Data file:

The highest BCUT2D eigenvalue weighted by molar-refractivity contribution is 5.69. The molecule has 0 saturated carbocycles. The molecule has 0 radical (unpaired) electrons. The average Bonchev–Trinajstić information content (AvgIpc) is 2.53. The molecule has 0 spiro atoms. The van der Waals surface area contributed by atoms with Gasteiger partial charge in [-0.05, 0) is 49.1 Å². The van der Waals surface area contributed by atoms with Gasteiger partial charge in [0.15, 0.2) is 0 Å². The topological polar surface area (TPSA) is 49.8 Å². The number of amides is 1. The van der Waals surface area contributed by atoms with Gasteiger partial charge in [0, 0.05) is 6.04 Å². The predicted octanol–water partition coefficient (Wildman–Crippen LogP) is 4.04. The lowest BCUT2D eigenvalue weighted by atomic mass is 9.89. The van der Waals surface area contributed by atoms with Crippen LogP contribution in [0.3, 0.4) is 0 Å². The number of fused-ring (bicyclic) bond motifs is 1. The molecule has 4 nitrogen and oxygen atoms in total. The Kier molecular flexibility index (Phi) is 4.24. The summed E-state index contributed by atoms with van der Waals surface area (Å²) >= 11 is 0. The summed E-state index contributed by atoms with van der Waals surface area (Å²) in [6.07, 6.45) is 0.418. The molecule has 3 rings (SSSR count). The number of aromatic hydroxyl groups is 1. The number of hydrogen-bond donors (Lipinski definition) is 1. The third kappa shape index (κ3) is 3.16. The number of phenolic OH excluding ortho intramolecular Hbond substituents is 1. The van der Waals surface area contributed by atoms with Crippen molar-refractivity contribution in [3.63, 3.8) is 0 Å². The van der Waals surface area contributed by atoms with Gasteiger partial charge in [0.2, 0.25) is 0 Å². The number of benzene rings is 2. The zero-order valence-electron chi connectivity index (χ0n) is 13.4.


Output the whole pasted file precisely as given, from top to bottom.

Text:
The highest BCUT2D eigenvalue weighted by molar-refractivity contribution is 5.69. The molecule has 0 saturated carbocycles. The molecule has 0 radical (unpaired) electrons. The average Bonchev–Trinajstić information content (AvgIpc) is 2.53. The molecule has 0 spiro atoms. The van der Waals surface area contributed by atoms with Gasteiger partial charge in [-0.05, 0) is 49.1 Å². The van der Waals surface area contributed by atoms with Gasteiger partial charge in [0.15, 0.2) is 0 Å². The topological polar surface area (TPSA) is 49.8 Å². The number of amides is 1. The van der Waals surface area contributed by atoms with Gasteiger partial charge in [0, 0.05) is 6.04 Å². The predicted octanol–water partition coefficient (Wildman–Crippen LogP) is 4.04. The lowest BCUT2D eigenvalue weighted by atomic mass is 9.89. The van der Waals surface area contributed by atoms with Crippen LogP contribution in [0.3, 0.4) is 0 Å². The number of fused-ring (bicyclic) bond motifs is 1. The molecule has 4 nitrogen and oxygen atoms in total. The Kier molecular flexibility index (Phi) is 4.24. The summed E-state index contributed by atoms with van der Waals surface area (Å²) >= 11 is 0. The summed E-state index contributed by atoms with van der Waals surface area (Å²) in [6.07, 6.45) is 0.418. The molecule has 3 rings (SSSR count). The number of aromatic hydroxyl groups is 1. The number of hydrogen-bond donors (Lipinski definition) is 1. The third kappa shape index (κ3) is 3.16. The number of phenolic OH excluding ortho intramolecular Hbond substituents is 1. The van der Waals surface area contributed by atoms with Crippen molar-refractivity contribution in [3.63, 3.8) is 0 Å². The van der Waals surface area contributed by atoms with Gasteiger partial charge in [0.2, 0.25) is 0 Å². The number of benzene rings is 2. The zero-order valence-electron chi connectivity index (χ0n) is 13.4.